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US employers hired more than expected in December, wage growth remains solid

US Nonfarm payrolls increased by 216,000 jobs in December, surpassing expectations, while November figure was revised lower to show payrolls rising 173,000 instead of the initially reported 199,000. Economists had expected an increase of 170,000 jobs.

The unemployment rate remained unchanged at 3.7%. There has been an influx of people into the labor force, partly due to a rise in immigration. The unemployment rate has increased from a five-decade low of 3.4% in April.

The economy added 2.7 million jobs in 2023, a significant step-down from the 4.8 million positions created in 2022. This reflects cooling demand for labor and in the broader economy, influenced by the Federal Reserve’s rate hikes.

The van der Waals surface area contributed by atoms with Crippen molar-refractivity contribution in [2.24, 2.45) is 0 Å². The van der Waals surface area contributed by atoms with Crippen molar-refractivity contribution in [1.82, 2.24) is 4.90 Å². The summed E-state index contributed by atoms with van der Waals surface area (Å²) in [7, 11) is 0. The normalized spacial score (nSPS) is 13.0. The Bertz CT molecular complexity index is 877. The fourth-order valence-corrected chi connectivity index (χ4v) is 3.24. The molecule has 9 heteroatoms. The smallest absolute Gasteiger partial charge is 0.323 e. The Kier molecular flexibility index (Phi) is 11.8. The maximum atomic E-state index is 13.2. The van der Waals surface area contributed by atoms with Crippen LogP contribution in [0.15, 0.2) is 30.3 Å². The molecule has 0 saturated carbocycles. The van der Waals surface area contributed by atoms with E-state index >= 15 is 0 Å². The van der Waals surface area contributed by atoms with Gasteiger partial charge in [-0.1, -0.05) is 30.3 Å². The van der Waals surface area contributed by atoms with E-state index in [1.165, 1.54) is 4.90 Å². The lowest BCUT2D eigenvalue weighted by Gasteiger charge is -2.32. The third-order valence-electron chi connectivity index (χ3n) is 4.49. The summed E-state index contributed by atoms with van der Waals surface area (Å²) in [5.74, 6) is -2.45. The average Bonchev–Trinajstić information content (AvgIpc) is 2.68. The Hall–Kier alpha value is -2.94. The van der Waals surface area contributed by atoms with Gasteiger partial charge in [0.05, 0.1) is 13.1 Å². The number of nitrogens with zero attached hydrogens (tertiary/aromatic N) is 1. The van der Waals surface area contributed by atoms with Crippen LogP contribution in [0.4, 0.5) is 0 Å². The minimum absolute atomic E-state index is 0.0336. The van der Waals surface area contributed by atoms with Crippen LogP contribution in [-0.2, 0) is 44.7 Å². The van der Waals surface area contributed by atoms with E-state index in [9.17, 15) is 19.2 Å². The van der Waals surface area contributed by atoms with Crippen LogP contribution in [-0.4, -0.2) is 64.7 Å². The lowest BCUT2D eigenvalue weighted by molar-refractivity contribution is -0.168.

The data suggests that the economy avoided a recession in the previous year and is likely to continue growing through 2024, supported by the resilience of the labor market, which in turn supports consumer spending.

Wage inflation remains firm, with average hourly earnings rising by 0.4% in December, following a 0.4% gain in the prior month. The year-on-year increase in wages reached 4.1%, up from 4.0% in November.

While the data indicates a strong labor market, some economists express skepticism, suggesting that the labor market might not be as robust as the numbers suggest.

Most economists do not anticipate a recession in the current year but expect slow growth.

The Federal Reserve held its policy rate steady within the 5.25%-5.50% range last month. Policymakers signaled in new economic projections that the historical monetary policy tightening over the past two years has concluded, and they anticipate lower borrowing costs in 2024.